If you have the skills required to pound a nail into
a board with a hammer, then you also have the skills
to augment your water supply. All you need is a few
common tools and about two weekends worth of work
in order to save the thousands of dollars that a drilling
company would charge you to tap ground water sources
that you yourself can reach.
Many methods exists to reach the underground layer
of fresh water beneath land, ranging from digging
to blasting. Many are too expensive, technical, or
dangerous for the average person. The United States
Army, however, developed a method to provide troops
with underground water that the average person is
capable of without much expense or danger. Soldiers
drove a pipe into the ground, using a sledgehammer,
until they reached water. This technique has become
ideal for supplying underground water to homes and
villages in nations still under development.
It is important to keep in mind that driving a pipe
deep into the ground is not a job for a super hero
because too hard of a blow with the sledgehammer can
damage pipe threads. The best way to begin is to soften
the ground before you begin by digging a hole at the
site you select and then filling it with water and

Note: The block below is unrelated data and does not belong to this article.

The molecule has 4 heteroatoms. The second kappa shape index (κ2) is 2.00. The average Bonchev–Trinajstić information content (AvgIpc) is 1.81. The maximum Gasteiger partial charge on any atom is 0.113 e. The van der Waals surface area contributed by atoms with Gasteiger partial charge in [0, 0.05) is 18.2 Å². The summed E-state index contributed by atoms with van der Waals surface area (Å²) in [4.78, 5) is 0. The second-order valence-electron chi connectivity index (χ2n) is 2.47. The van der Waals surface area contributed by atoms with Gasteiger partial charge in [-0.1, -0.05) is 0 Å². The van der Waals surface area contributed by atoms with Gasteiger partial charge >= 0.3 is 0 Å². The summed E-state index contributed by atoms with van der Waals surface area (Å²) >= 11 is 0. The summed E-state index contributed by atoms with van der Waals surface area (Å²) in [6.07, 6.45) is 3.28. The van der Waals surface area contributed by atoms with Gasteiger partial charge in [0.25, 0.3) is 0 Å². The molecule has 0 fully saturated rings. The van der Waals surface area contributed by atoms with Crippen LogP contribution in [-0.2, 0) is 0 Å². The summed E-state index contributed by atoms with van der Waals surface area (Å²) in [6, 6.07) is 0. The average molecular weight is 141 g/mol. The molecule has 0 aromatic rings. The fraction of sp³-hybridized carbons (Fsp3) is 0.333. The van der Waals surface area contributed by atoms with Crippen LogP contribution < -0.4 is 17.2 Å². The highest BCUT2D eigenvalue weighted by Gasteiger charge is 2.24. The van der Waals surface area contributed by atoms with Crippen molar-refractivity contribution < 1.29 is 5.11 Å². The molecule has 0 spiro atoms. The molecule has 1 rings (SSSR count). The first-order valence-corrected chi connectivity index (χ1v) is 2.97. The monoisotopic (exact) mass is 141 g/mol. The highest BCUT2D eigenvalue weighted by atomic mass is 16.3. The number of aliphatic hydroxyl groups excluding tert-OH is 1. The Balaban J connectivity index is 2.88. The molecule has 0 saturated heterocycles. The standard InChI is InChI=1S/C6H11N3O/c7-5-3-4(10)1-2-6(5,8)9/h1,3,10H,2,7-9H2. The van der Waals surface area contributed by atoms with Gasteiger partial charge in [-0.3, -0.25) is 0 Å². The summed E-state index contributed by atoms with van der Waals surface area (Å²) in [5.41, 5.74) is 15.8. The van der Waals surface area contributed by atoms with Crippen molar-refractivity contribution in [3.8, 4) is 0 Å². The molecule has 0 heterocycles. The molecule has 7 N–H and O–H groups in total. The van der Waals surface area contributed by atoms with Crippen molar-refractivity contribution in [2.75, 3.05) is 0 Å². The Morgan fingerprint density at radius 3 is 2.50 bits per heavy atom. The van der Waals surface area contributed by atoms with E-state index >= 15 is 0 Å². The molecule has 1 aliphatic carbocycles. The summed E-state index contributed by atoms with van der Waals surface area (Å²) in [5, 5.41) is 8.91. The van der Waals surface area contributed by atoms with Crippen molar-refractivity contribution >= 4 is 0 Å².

allowing it to settle in the hole for about a week.
Keep the hole shallow, ranging anywhere from 5 to
10 feet, because deep holes will need reinforcement
to prevent them from caving.
Make sure your selected location is not close to
any septic tanks, sewer lines, chemical storage tanks,
animal pens, or anything else that could be considered
a potential contaminant. It is also recommended that
you check with your county’s health official
concerning any regulations or permit requirements.
They also have records of well logs and additional
geological data that can help advise you about the
subsurface composition, the estimated depth at which
you will find water, and the quality of the water.
Any neighbors that you have close by can also be helpful.
Dropping a weight on the end of a string into their
well can also give you an approximation of how far
you will have to go before reaching water.
The equipment needed to start this project includes
a 2-inch drive point with screen (this is a hollow,
conically shaped metal point adjoined to a fine mesh
screen), several spools of Teflon tape, 2-inch galvanized
couplings that can attach the pipe lengths together,
5-foot-long threaded lengths of 2-inch galvanized
Schedule 40 pipe, 2-inch galvanized caps for the pipe,
concrete mix, a weight, a foot valve, and 85 feet
of ½ inch inside diameter, thick-walled, flexible,
UV resistant, polyethylene tubing.